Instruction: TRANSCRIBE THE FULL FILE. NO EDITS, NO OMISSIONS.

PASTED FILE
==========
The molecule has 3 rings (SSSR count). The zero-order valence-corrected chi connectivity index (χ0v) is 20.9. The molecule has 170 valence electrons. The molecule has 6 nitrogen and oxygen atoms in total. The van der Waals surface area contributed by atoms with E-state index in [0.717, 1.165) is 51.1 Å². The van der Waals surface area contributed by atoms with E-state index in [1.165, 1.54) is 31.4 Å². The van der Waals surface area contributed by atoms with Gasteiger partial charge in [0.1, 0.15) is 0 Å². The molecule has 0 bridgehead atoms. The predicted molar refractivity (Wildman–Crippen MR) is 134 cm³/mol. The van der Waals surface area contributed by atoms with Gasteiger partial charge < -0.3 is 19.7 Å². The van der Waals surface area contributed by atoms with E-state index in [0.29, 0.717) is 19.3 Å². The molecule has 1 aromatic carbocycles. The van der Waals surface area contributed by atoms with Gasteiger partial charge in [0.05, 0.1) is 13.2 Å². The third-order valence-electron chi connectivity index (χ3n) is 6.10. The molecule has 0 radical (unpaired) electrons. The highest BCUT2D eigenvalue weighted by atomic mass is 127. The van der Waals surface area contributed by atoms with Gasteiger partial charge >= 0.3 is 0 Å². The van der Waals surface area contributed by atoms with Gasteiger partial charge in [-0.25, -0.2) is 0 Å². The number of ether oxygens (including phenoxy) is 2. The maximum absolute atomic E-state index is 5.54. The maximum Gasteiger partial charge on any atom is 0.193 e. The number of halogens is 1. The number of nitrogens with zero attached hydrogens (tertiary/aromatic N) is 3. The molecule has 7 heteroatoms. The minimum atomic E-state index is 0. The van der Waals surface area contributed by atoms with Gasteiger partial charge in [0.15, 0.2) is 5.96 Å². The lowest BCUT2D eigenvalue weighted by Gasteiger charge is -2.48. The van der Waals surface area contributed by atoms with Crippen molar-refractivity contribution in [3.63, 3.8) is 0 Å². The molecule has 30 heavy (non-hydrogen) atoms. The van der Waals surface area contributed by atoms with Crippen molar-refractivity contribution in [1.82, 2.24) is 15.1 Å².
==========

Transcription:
The molecule has 3 rings (SSSR count). The zero-order valence-corrected chi connectivity index (χ0v) is 20.9. The molecule has 170 valence electrons. The molecule has 6 nitrogen and oxygen atoms in total. The van der Waals surface area contributed by atoms with E-state index in [0.717, 1.165) is 51.1 Å². The van der Waals surface area contributed by atoms with E-state index in [1.165, 1.54) is 31.4 Å². The van der Waals surface area contributed by atoms with Gasteiger partial charge in [0.1, 0.15) is 0 Å². The molecule has 0 bridgehead atoms. The predicted molar refractivity (Wildman–Crippen MR) is 134 cm³/mol. The van der Waals surface area contributed by atoms with Gasteiger partial charge < -0.3 is 19.7 Å². The van der Waals surface area contributed by atoms with E-state index in [0.29, 0.717) is 19.3 Å². The molecule has 1 aromatic carbocycles. The van der Waals surface area contributed by atoms with Gasteiger partial charge in [0.05, 0.1) is 13.2 Å². The third-order valence-electron chi connectivity index (χ3n) is 6.10. The molecule has 0 radical (unpaired) electrons. The highest BCUT2D eigenvalue weighted by atomic mass is 127. The van der Waals surface area contributed by atoms with Gasteiger partial charge >= 0.3 is 0 Å². The van der Waals surface area contributed by atoms with Gasteiger partial charge in [-0.25, -0.2) is 0 Å². The number of ether oxygens (including phenoxy) is 2. The maximum absolute atomic E-state index is 5.54. The maximum Gasteiger partial charge on any atom is 0.193 e. The number of halogens is 1. The number of nitrogens with zero attached hydrogens (tertiary/aromatic N) is 3. The molecule has 7 heteroatoms. The minimum atomic E-state index is 0. The van der Waals surface area contributed by atoms with Gasteiger partial charge in [0.15, 0.2) is 5.96 Å². The lowest BCUT2D eigenvalue weighted by Gasteiger charge is -2.48. The van der Waals surface area contributed by atoms with Crippen molar-refractivity contribution in [3.63, 3.8) is 0 Å². The molecule has 30 heavy (non-hydrogen) atoms. The van der Waals surface area contributed by atoms with Crippen molar-refractivity contribution in [1.82, 2.24) is 15.1 Å².